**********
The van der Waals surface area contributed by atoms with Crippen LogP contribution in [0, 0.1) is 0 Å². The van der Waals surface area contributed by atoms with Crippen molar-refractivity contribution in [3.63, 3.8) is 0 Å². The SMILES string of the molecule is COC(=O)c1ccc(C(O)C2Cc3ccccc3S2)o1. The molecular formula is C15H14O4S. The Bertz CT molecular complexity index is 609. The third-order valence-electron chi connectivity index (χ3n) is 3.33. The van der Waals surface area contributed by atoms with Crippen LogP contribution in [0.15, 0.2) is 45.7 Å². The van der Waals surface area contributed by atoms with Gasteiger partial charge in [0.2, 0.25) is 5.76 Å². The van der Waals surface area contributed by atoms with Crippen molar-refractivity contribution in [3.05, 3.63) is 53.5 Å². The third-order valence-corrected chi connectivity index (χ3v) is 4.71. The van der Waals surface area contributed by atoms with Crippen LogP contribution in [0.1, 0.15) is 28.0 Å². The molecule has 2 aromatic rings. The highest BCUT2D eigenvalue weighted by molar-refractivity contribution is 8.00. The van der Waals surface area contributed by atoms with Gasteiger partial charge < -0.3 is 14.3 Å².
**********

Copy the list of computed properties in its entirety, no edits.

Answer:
The van der Waals surface area contributed by atoms with Crippen LogP contribution in [0, 0.1) is 0 Å². The van der Waals surface area contributed by atoms with Crippen molar-refractivity contribution in [3.63, 3.8) is 0 Å². The SMILES string of the molecule is COC(=O)c1ccc(C(O)C2Cc3ccccc3S2)o1. The molecular formula is C15H14O4S. The Bertz CT molecular complexity index is 609. The third-order valence-electron chi connectivity index (χ3n) is 3.33. The van der Waals surface area contributed by atoms with Crippen LogP contribution in [0.15, 0.2) is 45.7 Å². The van der Waals surface area contributed by atoms with Gasteiger partial charge in [0.2, 0.25) is 5.76 Å². The van der Waals surface area contributed by atoms with Crippen molar-refractivity contribution in [3.05, 3.63) is 53.5 Å². The third-order valence-corrected chi connectivity index (χ3v) is 4.71. The van der Waals surface area contributed by atoms with Crippen LogP contribution in [0.1, 0.15) is 28.0 Å². The molecule has 2 aromatic rings. The highest BCUT2D eigenvalue weighted by molar-refractivity contribution is 8.00. The van der Waals surface area contributed by atoms with Gasteiger partial charge < -0.3 is 14.3 Å².